Refugee crisis: UN warns 'staggering increase' will continue in 2016

Members of a family react upon reaching the Greek island of Lesbos with other migrants and refugees after crossing the Aegean sea from Turkey on December 7, 2015 Source: Getty Images

The UN refugee agency says the number of refugees and migrants who have arrived in Europe by sea this year now exceeds one million.

More migrants and refugees continue to arrive in European ports amid a warning from the United Nations refugee agency that the massive flow of migration was expected to continue in 2016.

The UNHCR says over a million migrants have entered Europe by sea in 2015. 

From the group, 49 percent came from Syria and 21 percent from Afghanistan.

The UNHCR said an additional 3,735 people were counted as dead or missing.

The breakdown of 1,000,573 migrants arriving by boat: 

  • 844,176 arrivals in Greece
  • 152,700 arrivals in Italy
  • 3,592 arrivals in Spain 
  • 105 arrivals in Malta  

The count is based on data collected by the coastguard, the police, government authorities, the UNHCR and estimates of refugee registrations.

Almost 4000 people arrived on the shores of Lesbos, with many, including children, seen seeking warmth under blankets after arriving at Lesbos.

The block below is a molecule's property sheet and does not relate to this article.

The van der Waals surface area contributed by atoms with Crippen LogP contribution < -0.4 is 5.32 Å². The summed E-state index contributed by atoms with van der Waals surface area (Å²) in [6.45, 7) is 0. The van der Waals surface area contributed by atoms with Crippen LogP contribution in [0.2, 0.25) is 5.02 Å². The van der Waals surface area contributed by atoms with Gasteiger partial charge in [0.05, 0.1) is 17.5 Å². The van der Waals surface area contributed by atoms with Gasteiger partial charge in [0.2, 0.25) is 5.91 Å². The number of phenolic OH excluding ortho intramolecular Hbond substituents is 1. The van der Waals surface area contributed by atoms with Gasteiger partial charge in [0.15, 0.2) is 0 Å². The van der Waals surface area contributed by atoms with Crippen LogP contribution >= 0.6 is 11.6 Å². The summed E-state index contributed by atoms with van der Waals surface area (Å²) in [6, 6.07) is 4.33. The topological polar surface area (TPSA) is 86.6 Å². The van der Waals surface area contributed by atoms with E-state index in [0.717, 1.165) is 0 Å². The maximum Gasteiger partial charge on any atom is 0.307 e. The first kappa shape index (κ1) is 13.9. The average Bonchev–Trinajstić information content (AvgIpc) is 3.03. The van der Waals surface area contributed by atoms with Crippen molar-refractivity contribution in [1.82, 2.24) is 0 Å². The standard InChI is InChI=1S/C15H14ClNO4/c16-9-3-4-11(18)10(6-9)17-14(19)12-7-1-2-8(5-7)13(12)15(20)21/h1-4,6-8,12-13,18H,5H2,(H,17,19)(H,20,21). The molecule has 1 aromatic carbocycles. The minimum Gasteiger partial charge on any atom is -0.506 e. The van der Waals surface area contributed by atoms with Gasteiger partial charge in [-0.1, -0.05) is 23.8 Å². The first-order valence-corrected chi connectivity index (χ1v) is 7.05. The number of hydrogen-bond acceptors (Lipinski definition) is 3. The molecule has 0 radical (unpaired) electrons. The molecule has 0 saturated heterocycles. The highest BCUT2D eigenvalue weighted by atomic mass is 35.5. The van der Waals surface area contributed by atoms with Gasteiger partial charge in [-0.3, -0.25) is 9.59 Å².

A spokesman for the The United Nations high Commissioner for Refugees said there had to be "much more work in finding sustainable solutions to the situation."

"The staggering number of arrivals on the Mediterranean this year, the 4000 lives that have been lost, the fact that people are continuing to arrive, even today we had almost 4000 people arriving on the Aegean islands- this all begs the question: Why is it that a million of people have to arrive by smugglers boat?" said UN spokesperson Adrian Edwards.

"I think there has to be much more focus on safe and regular alternatives to this. And those alternatives do exist. You have visa programs, you have resettlement programs, you have other arrangements. And much more serious focus on those arrangements is going to be needed."

He said the increase in numbers is expected to continue in 2016. 

"Sadly the underlying causes of these movements, which are the conflicts we are seeing in this world, are not going away. We expect therefore, more people to arrive in 2016."


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